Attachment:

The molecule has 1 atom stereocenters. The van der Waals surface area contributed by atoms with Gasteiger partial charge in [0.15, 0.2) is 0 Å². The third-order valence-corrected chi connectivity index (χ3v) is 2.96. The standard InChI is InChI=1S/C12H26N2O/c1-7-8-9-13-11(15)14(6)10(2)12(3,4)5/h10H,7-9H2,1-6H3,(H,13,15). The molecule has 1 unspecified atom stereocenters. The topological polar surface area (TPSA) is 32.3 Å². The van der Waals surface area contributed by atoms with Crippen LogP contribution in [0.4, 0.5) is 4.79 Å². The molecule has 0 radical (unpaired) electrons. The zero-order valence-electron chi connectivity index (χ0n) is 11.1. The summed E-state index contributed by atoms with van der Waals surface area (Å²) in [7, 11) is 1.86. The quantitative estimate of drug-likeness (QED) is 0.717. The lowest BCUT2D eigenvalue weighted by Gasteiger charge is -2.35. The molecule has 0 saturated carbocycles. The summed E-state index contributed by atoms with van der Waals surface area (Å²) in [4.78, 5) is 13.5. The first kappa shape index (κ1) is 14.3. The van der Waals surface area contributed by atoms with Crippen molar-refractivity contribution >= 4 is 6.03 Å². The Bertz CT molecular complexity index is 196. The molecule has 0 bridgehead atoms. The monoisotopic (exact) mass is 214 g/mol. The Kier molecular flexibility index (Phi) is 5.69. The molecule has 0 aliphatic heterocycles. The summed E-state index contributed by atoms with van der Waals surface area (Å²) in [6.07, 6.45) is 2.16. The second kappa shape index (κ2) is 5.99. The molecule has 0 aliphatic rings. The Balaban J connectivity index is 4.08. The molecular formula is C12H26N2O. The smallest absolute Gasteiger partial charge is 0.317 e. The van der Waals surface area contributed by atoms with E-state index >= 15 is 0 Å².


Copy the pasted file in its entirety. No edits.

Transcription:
The molecule has 1 atom stereocenters. The van der Waals surface area contributed by atoms with Gasteiger partial charge in [0.15, 0.2) is 0 Å². The third-order valence-corrected chi connectivity index (χ3v) is 2.96. The standard InChI is InChI=1S/C12H26N2O/c1-7-8-9-13-11(15)14(6)10(2)12(3,4)5/h10H,7-9H2,1-6H3,(H,13,15). The molecule has 1 unspecified atom stereocenters. The topological polar surface area (TPSA) is 32.3 Å². The van der Waals surface area contributed by atoms with Crippen LogP contribution in [0.4, 0.5) is 4.79 Å². The molecule has 0 radical (unpaired) electrons. The zero-order valence-electron chi connectivity index (χ0n) is 11.1. The summed E-state index contributed by atoms with van der Waals surface area (Å²) in [7, 11) is 1.86. The quantitative estimate of drug-likeness (QED) is 0.717. The lowest BCUT2D eigenvalue weighted by Gasteiger charge is -2.35. The molecule has 0 saturated carbocycles. The summed E-state index contributed by atoms with van der Waals surface area (Å²) in [4.78, 5) is 13.5. The first kappa shape index (κ1) is 14.3. The van der Waals surface area contributed by atoms with Crippen molar-refractivity contribution >= 4 is 6.03 Å². The Bertz CT molecular complexity index is 196. The molecule has 0 bridgehead atoms. The monoisotopic (exact) mass is 214 g/mol. The Kier molecular flexibility index (Phi) is 5.69. The molecule has 0 aliphatic heterocycles. The summed E-state index contributed by atoms with van der Waals surface area (Å²) in [6.07, 6.45) is 2.16. The second kappa shape index (κ2) is 5.99. The molecule has 0 aliphatic rings. The Balaban J connectivity index is 4.08. The molecular formula is C12H26N2O. The smallest absolute Gasteiger partial charge is 0.317 e. The van der Waals surface area contributed by atoms with E-state index >= 15 is 0 Å².